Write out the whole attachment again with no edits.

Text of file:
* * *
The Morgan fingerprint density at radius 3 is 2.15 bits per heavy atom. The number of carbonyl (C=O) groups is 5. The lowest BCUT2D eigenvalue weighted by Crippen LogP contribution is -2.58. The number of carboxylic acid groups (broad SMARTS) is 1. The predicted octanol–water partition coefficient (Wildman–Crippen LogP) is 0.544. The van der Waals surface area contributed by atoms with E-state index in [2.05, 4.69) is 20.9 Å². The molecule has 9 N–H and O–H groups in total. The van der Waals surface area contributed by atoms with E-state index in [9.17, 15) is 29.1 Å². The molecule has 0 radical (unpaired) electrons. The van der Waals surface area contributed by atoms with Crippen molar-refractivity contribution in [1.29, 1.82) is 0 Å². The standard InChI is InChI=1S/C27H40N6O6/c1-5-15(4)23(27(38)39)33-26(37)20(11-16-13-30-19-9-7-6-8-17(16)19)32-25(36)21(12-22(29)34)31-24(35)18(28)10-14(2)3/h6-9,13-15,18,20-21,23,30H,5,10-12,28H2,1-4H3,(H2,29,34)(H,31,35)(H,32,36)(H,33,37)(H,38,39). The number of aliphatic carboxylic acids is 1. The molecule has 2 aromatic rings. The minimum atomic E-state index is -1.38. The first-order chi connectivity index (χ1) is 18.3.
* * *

The Morgan fingerprint density at radius 3 is 2.15 bits per heavy atom. The number of carbonyl (C=O) groups is 5. The lowest BCUT2D eigenvalue weighted by Crippen LogP contribution is -2.58. The number of carboxylic acid groups (broad SMARTS) is 1. The predicted octanol–water partition coefficient (Wildman–Crippen LogP) is 0.544. The van der Waals surface area contributed by atoms with E-state index in [2.05, 4.69) is 20.9 Å². The molecule has 9 N–H and O–H groups in total. The van der Waals surface area contributed by atoms with E-state index in [9.17, 15) is 29.1 Å². The molecule has 0 radical (unpaired) electrons. The van der Waals surface area contributed by atoms with Crippen molar-refractivity contribution in [1.29, 1.82) is 0 Å². The standard InChI is InChI=1S/C27H40N6O6/c1-5-15(4)23(27(38)39)33-26(37)20(11-16-13-30-19-9-7-6-8-17(16)19)32-25(36)21(12-22(29)34)31-24(35)18(28)10-14(2)3/h6-9,13-15,18,20-21,23,30H,5,10-12,28H2,1-4H3,(H2,29,34)(H,31,35)(H,32,36)(H,33,37)(H,38,39). The number of aliphatic carboxylic acids is 1. The molecule has 2 aromatic rings. The minimum atomic E-state index is -1.38. The first-order chi connectivity index (χ1) is 18.3.